Here are a few of the questions we consider:

What does the text teach its readers about humanity?

Just as the embodied self

enters childhood, youth, and old age,

so does it enter another body;

this does not confound a steadfast man (2.13).

This stanza verbalizes the Hindu belief in reincarnation. Hindus believe that the soul or “embodied self” is reincarnated by changing bodies like we change clothes. Furthermore, when the warrior expresses grief over killing his blood  relatives  he is reminded that, because the self is eternal, “He who thinks this self a killer fail to understand; it does not kill, nor is it killed.”  In other words, those who kill the body are not killers because one cannot kill the soul.

The warrior is also reminded that his purpose in life is to fulfill the sacred duty of the caste to which he belongs. As a warrior his sacred duty includes waging war when necessary to protect his people and defend the faith.

What does the text claim about who god is and what god is like?

In the Gita Krishna, an incarnation of Vishnu the supreme god, appears to the warrior in order to instruct him and encourage him to fulfill his sacred duty. At the end of the conversation, Vishnu reveals the “true majesty of his form” to the warrior.

It was a multiform, wondrous vision,

with countless mouths and eyes

and celestial ornaments,

brandishing many divine weapons (11.10).

Arjuna (the warrior) saw all the universe

in its many ways and parts,

standing as one in the body

of the god of gods (11.13).

The supreme Hindu god is a henotheistic divinity. Unlike monotheism, which claims that there is only one true God, and polytheism, which claims that there are a host of gods, henotheistic religions believe there are many gods who are all parts and incarnations of the one, supreme god. Additionally, in the teachings of the Gita the reader understands that all of the universe is part of the god of gods. Creation, including all the eternal souls of men, are inseparable from the body of the supreme god.

What does the text communicate about good/evil, right/wrong?

The sins of men who violate

the family create disorder in society

that undermines the constant laws

of caste and family duty.

The standard of right and wrong is based on the laws that govern the caste system. Doing good means fulfilling the sacred duty of your caste system.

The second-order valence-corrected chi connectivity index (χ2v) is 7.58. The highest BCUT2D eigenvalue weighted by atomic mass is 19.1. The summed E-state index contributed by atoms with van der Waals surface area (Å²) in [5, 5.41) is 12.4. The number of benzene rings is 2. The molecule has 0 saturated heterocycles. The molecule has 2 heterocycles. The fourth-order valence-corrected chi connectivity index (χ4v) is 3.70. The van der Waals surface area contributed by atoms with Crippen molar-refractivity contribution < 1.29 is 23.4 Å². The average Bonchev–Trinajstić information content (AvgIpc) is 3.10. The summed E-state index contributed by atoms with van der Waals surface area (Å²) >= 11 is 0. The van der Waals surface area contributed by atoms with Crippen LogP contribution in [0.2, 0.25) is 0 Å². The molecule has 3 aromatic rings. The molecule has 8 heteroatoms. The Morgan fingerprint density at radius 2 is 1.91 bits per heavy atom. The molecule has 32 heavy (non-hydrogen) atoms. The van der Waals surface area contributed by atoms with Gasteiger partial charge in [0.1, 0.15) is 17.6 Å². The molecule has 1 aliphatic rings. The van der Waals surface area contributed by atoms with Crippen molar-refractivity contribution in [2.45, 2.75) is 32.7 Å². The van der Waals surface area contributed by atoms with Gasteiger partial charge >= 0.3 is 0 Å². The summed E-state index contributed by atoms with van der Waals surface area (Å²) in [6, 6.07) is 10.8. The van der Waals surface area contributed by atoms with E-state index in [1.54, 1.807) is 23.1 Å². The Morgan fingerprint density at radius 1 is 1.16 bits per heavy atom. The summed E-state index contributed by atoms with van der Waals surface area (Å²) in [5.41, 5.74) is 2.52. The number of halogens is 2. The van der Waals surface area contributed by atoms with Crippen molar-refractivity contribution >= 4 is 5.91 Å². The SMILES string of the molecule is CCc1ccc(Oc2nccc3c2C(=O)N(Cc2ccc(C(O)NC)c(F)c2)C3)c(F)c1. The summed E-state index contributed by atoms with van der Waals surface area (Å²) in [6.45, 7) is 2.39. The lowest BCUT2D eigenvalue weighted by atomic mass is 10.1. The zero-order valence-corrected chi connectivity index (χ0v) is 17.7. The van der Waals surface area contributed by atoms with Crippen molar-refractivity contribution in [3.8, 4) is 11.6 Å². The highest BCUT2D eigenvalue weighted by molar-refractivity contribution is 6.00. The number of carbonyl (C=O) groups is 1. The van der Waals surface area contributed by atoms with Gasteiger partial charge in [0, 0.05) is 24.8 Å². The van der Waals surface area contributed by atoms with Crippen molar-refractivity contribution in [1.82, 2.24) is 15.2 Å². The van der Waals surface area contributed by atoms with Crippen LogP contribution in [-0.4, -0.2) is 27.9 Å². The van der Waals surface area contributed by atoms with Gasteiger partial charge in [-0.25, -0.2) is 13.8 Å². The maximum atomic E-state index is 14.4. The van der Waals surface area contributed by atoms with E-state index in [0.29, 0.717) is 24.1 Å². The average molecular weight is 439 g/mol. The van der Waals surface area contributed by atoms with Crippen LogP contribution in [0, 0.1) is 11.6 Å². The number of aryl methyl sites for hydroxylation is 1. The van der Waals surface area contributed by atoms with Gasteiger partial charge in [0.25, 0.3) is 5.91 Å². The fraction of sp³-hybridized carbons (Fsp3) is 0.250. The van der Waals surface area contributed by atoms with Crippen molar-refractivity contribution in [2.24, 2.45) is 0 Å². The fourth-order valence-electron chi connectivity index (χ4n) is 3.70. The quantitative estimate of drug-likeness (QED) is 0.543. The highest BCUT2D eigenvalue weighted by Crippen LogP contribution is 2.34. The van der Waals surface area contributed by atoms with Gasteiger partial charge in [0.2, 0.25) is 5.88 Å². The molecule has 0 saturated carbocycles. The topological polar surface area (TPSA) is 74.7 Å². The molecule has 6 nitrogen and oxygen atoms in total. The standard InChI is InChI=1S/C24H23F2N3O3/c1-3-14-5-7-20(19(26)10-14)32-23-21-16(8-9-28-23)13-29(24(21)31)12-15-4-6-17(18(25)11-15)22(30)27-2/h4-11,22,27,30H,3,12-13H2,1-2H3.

Additionally, when a man gives up desires and is content with only fulfilling his sacred duty, then his insight is sure, or he is on the path to enlightenment, which will eventually end his cycle of rebirth.

How do these theological claims compare or contrast to your own beliefs?Slumdog-Millionaire

It is important for my students to consider the aspects of Hindu belief that contradict teachings of the Bible. While in Hindu teaching humans are eternal, disembodied selves, the Bible teaches that humans are created at a specific time and, while our souls will live on after our bodies die, our bodies and souls are uniquely bound to each other. No reincarnation in Christianity.

Furthermore, the God of the Bible  is the only God and he is holy, separate from his creation. He has always existed, but the universe was created in a particular space and time apart from Him. All the elements of creation, including us, are not God, or even part of God. Only God is holy and perfect.

Finally, there is a moral standard of perfection that is expected of all humanity. That standard is the same for everyone, regardless of race, socio-economic class, language group, geographical location, or gender. And, we have all fallen short of that standard.

We illustrate the reading of the text with a viewing of the film Slumdog Millionaire. The primary reason I show that film is to give students an exposure to the sights and sounds of modern India. For students who have never left U.S. soil, it is impossible to imagine the abject poverty of India and the regular daily occurrence of socio-economic injustice that characterizes life for the vast majority of Indians.